In the fall, Ginkgo plans to open a second foundry with upgraded technologies that's 25,000 square feet, called Bioworks2. "We're really excited by how the technology has evolved and excited for what's coming and what we'll be able to do with an expanded capacity from the addition of the new foundry," Shetty says.
Making synthetic biology easier
The Ginkgo co-founders came together during the mid-2000s while doing their PhDs in synthetic biology, which "just a handful of people were talking about" at the time, Shetty says. All four were working under Knight, who is considered by many to be the "godfather of synthetic biology" for his pioneering work in the field starting in the late 1990s, and former MIT professor of biological engineering Drew Endy.
By 2001, Knight had invented a better way to engineer microbes, with a standardized method to piece together DNA, called BioBricks. Up until then, scientists would manually use specialized enzymes to stitch together genes with specific functions and insert those genes inside bacteria. BioBricks, on the other hand, tagged segments of DNA on both sides with chemical connectors that allowed those pieces to be quickly and easily interchanged and combined, like building blocks. Today, the BioBricks database contains more than 20,000 DNA parts.
Ginkgo doesn't use the BioBricks standard, but the idea of simplifying and scaling up synthetic biology became a catalyst for the startup. "All of us fell in love with the idea of being able to design biology," Shetty says, "but knew that what was holding back progress was the lack of good tools and technologies with which to engineer organisms. So we started Ginkgo with the mission to make biology easier to engineer."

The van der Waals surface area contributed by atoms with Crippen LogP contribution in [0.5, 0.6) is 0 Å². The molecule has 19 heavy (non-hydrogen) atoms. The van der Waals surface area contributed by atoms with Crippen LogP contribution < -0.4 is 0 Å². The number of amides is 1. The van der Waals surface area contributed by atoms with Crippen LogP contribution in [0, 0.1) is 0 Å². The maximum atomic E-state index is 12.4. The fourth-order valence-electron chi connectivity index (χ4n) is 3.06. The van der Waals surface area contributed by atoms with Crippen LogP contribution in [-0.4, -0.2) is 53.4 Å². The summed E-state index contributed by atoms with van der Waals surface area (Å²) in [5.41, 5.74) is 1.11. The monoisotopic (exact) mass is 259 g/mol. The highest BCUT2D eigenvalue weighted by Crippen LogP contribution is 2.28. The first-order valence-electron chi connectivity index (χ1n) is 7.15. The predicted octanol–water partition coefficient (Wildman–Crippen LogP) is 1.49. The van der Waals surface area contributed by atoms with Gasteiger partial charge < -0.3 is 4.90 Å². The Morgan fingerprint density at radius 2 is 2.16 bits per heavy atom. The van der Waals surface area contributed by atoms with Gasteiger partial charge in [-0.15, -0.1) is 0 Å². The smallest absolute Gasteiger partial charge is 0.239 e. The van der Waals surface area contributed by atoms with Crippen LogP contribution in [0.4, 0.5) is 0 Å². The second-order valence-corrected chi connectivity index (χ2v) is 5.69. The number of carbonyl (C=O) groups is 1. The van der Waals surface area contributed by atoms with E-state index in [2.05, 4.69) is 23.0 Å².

At first, the co-founders tried scraping together seed money to build new tools and facilities for synthetic biology, but investors weren't biting. They also entered ideas for new synthetic-biology tools into the MIT $100K Entrepreneurship Competition but never made it past the first round.
However, inspired by a fellow MIT alumnus who had started a company from scratch with friends, "We decided to just go for it," Shetty says. "Everyone thought you needed a bunch of money to start a biotech company. We, instead, just bootstrapped Ginkgo from scratch."
In 2008, the four alumni and Knight—who had left his position at MIT—set up Ginkgo in Boston's Seaport District, where its headquarters remains today. Bootstrapping for several years, the startup built a series of automated tools for assembling DNA, transforming cells, and collecting data on microbes. In 2015, they built their massive foundry around those new advances—the culmination of nearly a decade of work.
"[The foundry] has finally become a reality, and it's a bit surreal to actually see it in action," Shetty said in a 2015 interview with the Huffington Post shortly after the foundry's launch.
Soon, investors took notice. In 2015, Ginkgo scored a first funding round for $9 million from venture capitalists, and went on to raise an additional $45 million that year. This June, it raised another $100 million.
Today Ginkgo is hitting growth mode, Shetty says, with aims of rapidly expanding the number of customers and employees, and building new facilities: "We are still iterating and evolving on our approach to each step in the foundry, as we grow into Bioworks2 and beyond."
This story is republished courtesy of MIT News (web.mit.edu/newsoffice/), a popular site that covers news about MIT research, innovation and teaching.